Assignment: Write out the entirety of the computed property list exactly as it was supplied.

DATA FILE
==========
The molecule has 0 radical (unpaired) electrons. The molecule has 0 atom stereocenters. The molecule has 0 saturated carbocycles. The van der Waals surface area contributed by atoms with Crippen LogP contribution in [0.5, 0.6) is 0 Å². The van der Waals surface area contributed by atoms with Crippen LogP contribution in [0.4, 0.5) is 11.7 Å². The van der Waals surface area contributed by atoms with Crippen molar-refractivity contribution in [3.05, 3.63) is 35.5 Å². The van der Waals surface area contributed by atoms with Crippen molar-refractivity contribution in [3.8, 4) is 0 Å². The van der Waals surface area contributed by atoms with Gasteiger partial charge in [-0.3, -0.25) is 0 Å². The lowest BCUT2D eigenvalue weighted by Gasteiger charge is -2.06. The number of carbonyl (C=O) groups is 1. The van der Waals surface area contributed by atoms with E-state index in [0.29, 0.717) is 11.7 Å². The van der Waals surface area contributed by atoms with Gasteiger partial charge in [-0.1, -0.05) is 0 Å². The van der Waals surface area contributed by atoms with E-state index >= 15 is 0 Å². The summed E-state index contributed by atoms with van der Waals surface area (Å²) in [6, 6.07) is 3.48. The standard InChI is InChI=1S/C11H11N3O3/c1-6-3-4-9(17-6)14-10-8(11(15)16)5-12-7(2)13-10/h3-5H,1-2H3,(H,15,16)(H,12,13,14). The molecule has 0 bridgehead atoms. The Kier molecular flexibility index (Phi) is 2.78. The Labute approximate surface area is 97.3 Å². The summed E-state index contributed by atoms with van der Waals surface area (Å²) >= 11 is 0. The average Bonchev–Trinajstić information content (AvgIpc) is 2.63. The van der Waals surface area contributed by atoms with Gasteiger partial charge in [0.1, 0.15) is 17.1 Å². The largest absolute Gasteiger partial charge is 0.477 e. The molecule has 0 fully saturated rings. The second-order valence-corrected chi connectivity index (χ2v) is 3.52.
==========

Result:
The molecule has 0 radical (unpaired) electrons. The molecule has 0 atom stereocenters. The molecule has 0 saturated carbocycles. The van der Waals surface area contributed by atoms with Crippen LogP contribution in [0.5, 0.6) is 0 Å². The van der Waals surface area contributed by atoms with Crippen LogP contribution in [0.4, 0.5) is 11.7 Å². The van der Waals surface area contributed by atoms with Crippen molar-refractivity contribution in [3.05, 3.63) is 35.5 Å². The van der Waals surface area contributed by atoms with Crippen molar-refractivity contribution in [3.8, 4) is 0 Å². The van der Waals surface area contributed by atoms with Gasteiger partial charge in [-0.3, -0.25) is 0 Å². The lowest BCUT2D eigenvalue weighted by Gasteiger charge is -2.06. The number of carbonyl (C=O) groups is 1. The van der Waals surface area contributed by atoms with E-state index in [0.29, 0.717) is 11.7 Å². The van der Waals surface area contributed by atoms with Gasteiger partial charge in [-0.1, -0.05) is 0 Å². The van der Waals surface area contributed by atoms with E-state index >= 15 is 0 Å². The summed E-state index contributed by atoms with van der Waals surface area (Å²) in [6, 6.07) is 3.48. The standard InChI is InChI=1S/C11H11N3O3/c1-6-3-4-9(17-6)14-10-8(11(15)16)5-12-7(2)13-10/h3-5H,1-2H3,(H,15,16)(H,12,13,14). The molecule has 0 bridgehead atoms. The Kier molecular flexibility index (Phi) is 2.78. The Labute approximate surface area is 97.3 Å². The summed E-state index contributed by atoms with van der Waals surface area (Å²) >= 11 is 0. The average Bonchev–Trinajstić information content (AvgIpc) is 2.63. The van der Waals surface area contributed by atoms with Gasteiger partial charge in [0.1, 0.15) is 17.1 Å². The largest absolute Gasteiger partial charge is 0.477 e. The molecule has 0 fully saturated rings. The second-order valence-corrected chi connectivity index (χ2v) is 3.52.